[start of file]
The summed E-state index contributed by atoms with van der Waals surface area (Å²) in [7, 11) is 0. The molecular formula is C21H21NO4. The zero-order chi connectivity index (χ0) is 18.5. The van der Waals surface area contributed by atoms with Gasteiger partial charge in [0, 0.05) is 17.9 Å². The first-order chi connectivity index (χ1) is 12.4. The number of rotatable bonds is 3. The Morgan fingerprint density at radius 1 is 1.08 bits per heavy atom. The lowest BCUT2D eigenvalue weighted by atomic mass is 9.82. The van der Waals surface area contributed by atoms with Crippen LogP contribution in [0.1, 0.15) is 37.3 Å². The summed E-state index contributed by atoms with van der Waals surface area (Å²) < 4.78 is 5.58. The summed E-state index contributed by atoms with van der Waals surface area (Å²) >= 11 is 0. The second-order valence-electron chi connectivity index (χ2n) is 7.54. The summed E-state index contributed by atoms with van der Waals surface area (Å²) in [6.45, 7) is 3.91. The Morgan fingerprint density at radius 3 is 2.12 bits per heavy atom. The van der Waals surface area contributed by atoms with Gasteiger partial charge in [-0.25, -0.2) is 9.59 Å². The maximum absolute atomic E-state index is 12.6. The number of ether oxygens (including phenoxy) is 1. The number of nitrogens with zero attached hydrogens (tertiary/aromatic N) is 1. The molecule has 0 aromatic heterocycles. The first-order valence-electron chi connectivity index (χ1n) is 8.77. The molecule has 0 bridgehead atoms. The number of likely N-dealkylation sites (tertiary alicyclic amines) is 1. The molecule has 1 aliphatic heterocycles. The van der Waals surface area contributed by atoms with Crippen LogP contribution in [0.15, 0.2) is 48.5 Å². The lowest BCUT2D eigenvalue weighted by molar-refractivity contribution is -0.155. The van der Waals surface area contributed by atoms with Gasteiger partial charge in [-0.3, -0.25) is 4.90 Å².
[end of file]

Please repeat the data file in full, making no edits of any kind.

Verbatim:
The summed E-state index contributed by atoms with van der Waals surface area (Å²) in [7, 11) is 0. The molecular formula is C21H21NO4. The zero-order chi connectivity index (χ0) is 18.5. The van der Waals surface area contributed by atoms with Gasteiger partial charge in [0, 0.05) is 17.9 Å². The first-order chi connectivity index (χ1) is 12.4. The number of rotatable bonds is 3. The Morgan fingerprint density at radius 1 is 1.08 bits per heavy atom. The lowest BCUT2D eigenvalue weighted by atomic mass is 9.82. The van der Waals surface area contributed by atoms with Crippen LogP contribution in [0.1, 0.15) is 37.3 Å². The summed E-state index contributed by atoms with van der Waals surface area (Å²) < 4.78 is 5.58. The summed E-state index contributed by atoms with van der Waals surface area (Å²) >= 11 is 0. The second-order valence-electron chi connectivity index (χ2n) is 7.54. The summed E-state index contributed by atoms with van der Waals surface area (Å²) in [6.45, 7) is 3.91. The Morgan fingerprint density at radius 3 is 2.12 bits per heavy atom. The van der Waals surface area contributed by atoms with Gasteiger partial charge in [-0.25, -0.2) is 9.59 Å². The maximum absolute atomic E-state index is 12.6. The number of ether oxygens (including phenoxy) is 1. The number of nitrogens with zero attached hydrogens (tertiary/aromatic N) is 1. The molecule has 0 aromatic heterocycles. The first-order valence-electron chi connectivity index (χ1n) is 8.77. The molecule has 0 bridgehead atoms. The number of likely N-dealkylation sites (tertiary alicyclic amines) is 1. The molecule has 1 aliphatic heterocycles. The van der Waals surface area contributed by atoms with Crippen LogP contribution in [0.15, 0.2) is 48.5 Å². The lowest BCUT2D eigenvalue weighted by molar-refractivity contribution is -0.155. The van der Waals surface area contributed by atoms with Gasteiger partial charge in [-0.3, -0.25) is 4.90 Å².